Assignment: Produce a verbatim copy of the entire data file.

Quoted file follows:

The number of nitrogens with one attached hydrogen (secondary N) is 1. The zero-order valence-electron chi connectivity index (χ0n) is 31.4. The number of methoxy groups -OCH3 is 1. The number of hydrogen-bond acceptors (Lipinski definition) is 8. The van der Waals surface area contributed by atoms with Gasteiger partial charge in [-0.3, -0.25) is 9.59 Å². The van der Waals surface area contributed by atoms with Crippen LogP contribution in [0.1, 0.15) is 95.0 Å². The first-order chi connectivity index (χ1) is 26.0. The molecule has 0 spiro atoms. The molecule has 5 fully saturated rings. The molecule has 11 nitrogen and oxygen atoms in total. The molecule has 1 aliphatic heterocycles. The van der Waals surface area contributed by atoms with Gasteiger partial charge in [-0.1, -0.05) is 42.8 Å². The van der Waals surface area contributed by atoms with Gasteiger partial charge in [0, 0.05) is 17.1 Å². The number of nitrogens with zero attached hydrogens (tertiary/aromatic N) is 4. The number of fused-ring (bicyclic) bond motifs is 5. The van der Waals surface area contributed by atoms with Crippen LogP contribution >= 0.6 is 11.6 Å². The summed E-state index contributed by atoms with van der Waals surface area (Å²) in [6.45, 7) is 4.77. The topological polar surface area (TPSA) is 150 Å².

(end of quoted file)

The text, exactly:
The number of nitrogens with one attached hydrogen (secondary N) is 1. The zero-order valence-electron chi connectivity index (χ0n) is 31.4. The number of methoxy groups -OCH3 is 1. The number of hydrogen-bond acceptors (Lipinski definition) is 8. The van der Waals surface area contributed by atoms with Gasteiger partial charge in [-0.3, -0.25) is 9.59 Å². The van der Waals surface area contributed by atoms with Crippen LogP contribution in [0.1, 0.15) is 95.0 Å². The first-order chi connectivity index (χ1) is 26.0. The molecule has 0 spiro atoms. The molecule has 5 fully saturated rings. The molecule has 11 nitrogen and oxygen atoms in total. The molecule has 1 aliphatic heterocycles. The van der Waals surface area contributed by atoms with Gasteiger partial charge in [-0.1, -0.05) is 42.8 Å². The van der Waals surface area contributed by atoms with Gasteiger partial charge in [0, 0.05) is 17.1 Å². The number of nitrogens with zero attached hydrogens (tertiary/aromatic N) is 4. The number of fused-ring (bicyclic) bond motifs is 5. The van der Waals surface area contributed by atoms with Crippen LogP contribution >= 0.6 is 11.6 Å². The summed E-state index contributed by atoms with van der Waals surface area (Å²) in [6.45, 7) is 4.77. The topological polar surface area (TPSA) is 150 Å².